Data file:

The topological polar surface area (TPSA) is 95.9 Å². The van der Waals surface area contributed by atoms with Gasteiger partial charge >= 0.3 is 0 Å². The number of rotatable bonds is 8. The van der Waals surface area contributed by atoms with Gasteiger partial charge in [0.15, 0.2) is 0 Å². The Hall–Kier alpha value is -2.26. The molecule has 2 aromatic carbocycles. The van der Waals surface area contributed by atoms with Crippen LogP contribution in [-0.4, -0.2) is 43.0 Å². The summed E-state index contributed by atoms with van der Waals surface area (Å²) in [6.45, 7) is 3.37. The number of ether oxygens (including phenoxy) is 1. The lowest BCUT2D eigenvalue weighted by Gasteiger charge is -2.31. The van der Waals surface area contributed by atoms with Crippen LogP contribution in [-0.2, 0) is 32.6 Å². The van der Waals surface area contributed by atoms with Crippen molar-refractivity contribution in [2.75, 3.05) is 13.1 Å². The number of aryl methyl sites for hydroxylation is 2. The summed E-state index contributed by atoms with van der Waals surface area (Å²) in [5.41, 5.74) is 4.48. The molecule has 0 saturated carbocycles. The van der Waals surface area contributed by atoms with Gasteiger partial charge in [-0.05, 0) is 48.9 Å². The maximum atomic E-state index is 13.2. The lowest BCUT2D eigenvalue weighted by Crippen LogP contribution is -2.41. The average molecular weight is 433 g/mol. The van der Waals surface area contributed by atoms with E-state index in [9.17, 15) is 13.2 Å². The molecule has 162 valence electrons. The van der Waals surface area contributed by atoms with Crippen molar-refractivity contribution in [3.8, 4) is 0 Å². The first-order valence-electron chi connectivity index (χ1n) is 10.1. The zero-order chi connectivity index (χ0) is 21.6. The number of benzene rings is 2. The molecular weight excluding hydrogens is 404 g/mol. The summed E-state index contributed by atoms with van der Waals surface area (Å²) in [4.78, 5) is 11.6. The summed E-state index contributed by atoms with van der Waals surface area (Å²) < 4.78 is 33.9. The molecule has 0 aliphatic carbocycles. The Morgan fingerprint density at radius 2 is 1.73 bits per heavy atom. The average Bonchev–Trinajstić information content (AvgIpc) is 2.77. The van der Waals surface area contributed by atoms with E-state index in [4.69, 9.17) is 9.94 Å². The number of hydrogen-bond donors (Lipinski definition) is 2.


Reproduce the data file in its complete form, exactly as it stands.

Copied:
The topological polar surface area (TPSA) is 95.9 Å². The van der Waals surface area contributed by atoms with Gasteiger partial charge >= 0.3 is 0 Å². The number of rotatable bonds is 8. The van der Waals surface area contributed by atoms with Gasteiger partial charge in [0.15, 0.2) is 0 Å². The Hall–Kier alpha value is -2.26. The molecule has 2 aromatic carbocycles. The van der Waals surface area contributed by atoms with Crippen LogP contribution in [-0.4, -0.2) is 43.0 Å². The summed E-state index contributed by atoms with van der Waals surface area (Å²) in [6.45, 7) is 3.37. The number of ether oxygens (including phenoxy) is 1. The lowest BCUT2D eigenvalue weighted by Gasteiger charge is -2.31. The van der Waals surface area contributed by atoms with Crippen LogP contribution in [-0.2, 0) is 32.6 Å². The van der Waals surface area contributed by atoms with Crippen molar-refractivity contribution in [2.75, 3.05) is 13.1 Å². The number of aryl methyl sites for hydroxylation is 2. The summed E-state index contributed by atoms with van der Waals surface area (Å²) in [5.41, 5.74) is 4.48. The molecule has 0 saturated carbocycles. The van der Waals surface area contributed by atoms with Gasteiger partial charge in [-0.05, 0) is 48.9 Å². The maximum atomic E-state index is 13.2. The lowest BCUT2D eigenvalue weighted by Crippen LogP contribution is -2.41. The average molecular weight is 433 g/mol. The van der Waals surface area contributed by atoms with E-state index in [9.17, 15) is 13.2 Å². The molecule has 162 valence electrons. The van der Waals surface area contributed by atoms with Crippen molar-refractivity contribution in [3.8, 4) is 0 Å². The first-order valence-electron chi connectivity index (χ1n) is 10.1. The zero-order chi connectivity index (χ0) is 21.6. The number of benzene rings is 2. The molecular weight excluding hydrogens is 404 g/mol. The summed E-state index contributed by atoms with van der Waals surface area (Å²) in [4.78, 5) is 11.6. The summed E-state index contributed by atoms with van der Waals surface area (Å²) < 4.78 is 33.9. The molecule has 0 aliphatic carbocycles. The Morgan fingerprint density at radius 2 is 1.73 bits per heavy atom. The average Bonchev–Trinajstić information content (AvgIpc) is 2.77. The van der Waals surface area contributed by atoms with E-state index in [4.69, 9.17) is 9.94 Å². The number of hydrogen-bond donors (Lipinski definition) is 2.